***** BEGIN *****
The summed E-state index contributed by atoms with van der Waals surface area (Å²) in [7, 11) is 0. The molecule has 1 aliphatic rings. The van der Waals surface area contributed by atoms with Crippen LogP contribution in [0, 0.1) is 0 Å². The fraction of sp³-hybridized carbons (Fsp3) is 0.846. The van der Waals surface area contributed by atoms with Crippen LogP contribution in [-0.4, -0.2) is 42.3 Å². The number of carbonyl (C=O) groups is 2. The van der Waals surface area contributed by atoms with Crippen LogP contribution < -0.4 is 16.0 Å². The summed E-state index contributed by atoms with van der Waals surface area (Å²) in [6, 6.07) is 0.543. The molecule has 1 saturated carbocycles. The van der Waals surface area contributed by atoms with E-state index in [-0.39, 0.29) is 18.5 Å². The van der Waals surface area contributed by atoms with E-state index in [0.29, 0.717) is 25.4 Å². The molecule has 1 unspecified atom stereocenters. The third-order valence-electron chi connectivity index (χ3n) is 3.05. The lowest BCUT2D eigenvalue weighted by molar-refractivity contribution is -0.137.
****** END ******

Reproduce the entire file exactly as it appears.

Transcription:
The summed E-state index contributed by atoms with van der Waals surface area (Å²) in [7, 11) is 0. The molecule has 1 aliphatic rings. The van der Waals surface area contributed by atoms with Crippen LogP contribution in [0, 0.1) is 0 Å². The fraction of sp³-hybridized carbons (Fsp3) is 0.846. The van der Waals surface area contributed by atoms with Crippen LogP contribution in [-0.4, -0.2) is 42.3 Å². The number of carbonyl (C=O) groups is 2. The van der Waals surface area contributed by atoms with Crippen LogP contribution < -0.4 is 16.0 Å². The summed E-state index contributed by atoms with van der Waals surface area (Å²) in [6, 6.07) is 0.543. The molecule has 1 saturated carbocycles. The van der Waals surface area contributed by atoms with E-state index in [-0.39, 0.29) is 18.5 Å². The van der Waals surface area contributed by atoms with E-state index in [0.29, 0.717) is 25.4 Å². The molecule has 1 unspecified atom stereocenters. The third-order valence-electron chi connectivity index (χ3n) is 3.05. The lowest BCUT2D eigenvalue weighted by molar-refractivity contribution is -0.137.